[Updated 07/29/2021 – I was in the shower this morning thinking about work and life and school and all that and I remembered this series, and how it just sort of died. I thought I’d revist it and break from the grad-school posts, at least for a minute.]
Some time ago, as I crawled out of bed and rummaged through my social media notifications from friends in more civilized timezones, I tossed out the idea of a blog about the urban Alaskan experience. This was followed immediately by positive reception and encouragement to consider a series of posts. So, here I am. These blog essays are going to be relatively short and focused on one general topic. As I proceed through my stories of the Urban AK experience, if anyone has a story to share, I’ll post it in the series.
To answer the question in the title of this post: I live in Alaska because this is where I grew up. While I wasn’t born here, this is home. From my earliest memories until I was about ten, I lived in Anchorage then we moved to Wasilla. My college years were spent in Fairbanks with a couple summers in Seward. After college my wife and I moved to Maryland for a year then we were back to Seward, then Anchorage and finally Wasilla, in the home we’ve lived in since.
As with many white urban Alaskans around my age, I wasn’t born here. I was born in Georgia to parents from Ohio and Minnesota. We came up when I was around 1. As you could imagine, I don’t have any memory of that time. I consider my year long adventure in Maryland the only time I’ve lived out of state. While I’m about to go on in a whole pile of posts about how much urban Alaska is just like everywhere else, I’d be lying if I tried to tell you moving from Fairbanks, AK to Ellicott City, MD wasn’t a shock to the system. I can’t exactly put my finger on it, but there is a real, tangible difference between east and west coast culture.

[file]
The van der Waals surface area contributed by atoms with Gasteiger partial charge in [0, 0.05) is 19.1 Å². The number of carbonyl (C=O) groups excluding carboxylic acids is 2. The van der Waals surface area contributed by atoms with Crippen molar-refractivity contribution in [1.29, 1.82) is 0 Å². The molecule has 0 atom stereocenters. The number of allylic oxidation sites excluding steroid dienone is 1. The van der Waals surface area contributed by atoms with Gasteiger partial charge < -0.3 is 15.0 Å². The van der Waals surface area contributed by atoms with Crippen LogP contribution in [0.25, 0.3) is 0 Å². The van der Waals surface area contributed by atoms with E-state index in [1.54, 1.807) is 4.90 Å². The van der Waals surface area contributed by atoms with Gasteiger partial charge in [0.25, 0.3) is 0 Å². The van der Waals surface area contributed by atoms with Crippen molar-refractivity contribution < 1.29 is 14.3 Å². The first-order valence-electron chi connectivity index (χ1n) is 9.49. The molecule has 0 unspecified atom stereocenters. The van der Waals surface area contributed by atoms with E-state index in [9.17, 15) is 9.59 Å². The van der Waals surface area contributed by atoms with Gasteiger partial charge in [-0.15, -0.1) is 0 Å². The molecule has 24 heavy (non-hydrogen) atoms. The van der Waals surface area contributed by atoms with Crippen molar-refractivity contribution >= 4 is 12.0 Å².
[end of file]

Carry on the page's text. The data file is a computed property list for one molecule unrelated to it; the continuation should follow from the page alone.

The truth of it is that I had a great job in Maryland. It was super interesting, paid well, and had excellent prospects for advancement. Really, it was exactly the kind of place you go off to have a career. After about 9 months or so, it became clear that the bustling ocean of humanity and unfamiliar pace of life weren’t a good fit for us. This wasn’t really an overnight realization, it settled on us slowly until it wasn’t deniable anymore. We started looking around us and peering uncomfortably into the future in that lazy manner twenty-somethings do. You know – the future is a place we’d have to go at some point, but not just yet, so let’s not think about it too hard. Those small forays into “what do you think the future holds” made us realized that life was going to be completely unlike either of our childhoods. We weren’t going to have a cute little house with a creek out back and maybe some chickens and things. Living in Maryland meant we’d be crammed into a row-house, neighbors stacked so tightly on either side that we might as well be dried, salted, and packed in oil.
It wasn’t until we went back to Alaska for a couple of weeks that it became abundantly clear that that happiness wasn’t going to come from work alone (a life-lesson I’ve got to re-teach myself every few years). We were also going to have to be happy with where we were. So, we made a plan, packed all of our things into our Subaru and a little trailer and scuttled back up the highway. Neither of us had a job, our savings amounted to just enough to get us through a month, and yet off we went.
After a challenging few months, we found good jobs, then a bit later a nice little house with the creek and eventually chickens. Really, we could have gone anywhere to find this. Even in Maryland, had we really really looked, made some concessions, and developed a plan, we’d have found something similar. Really, the pull to home was strong and so here we are, and hopefully, here we stay.
Next up: What’s it like to live in Alaska?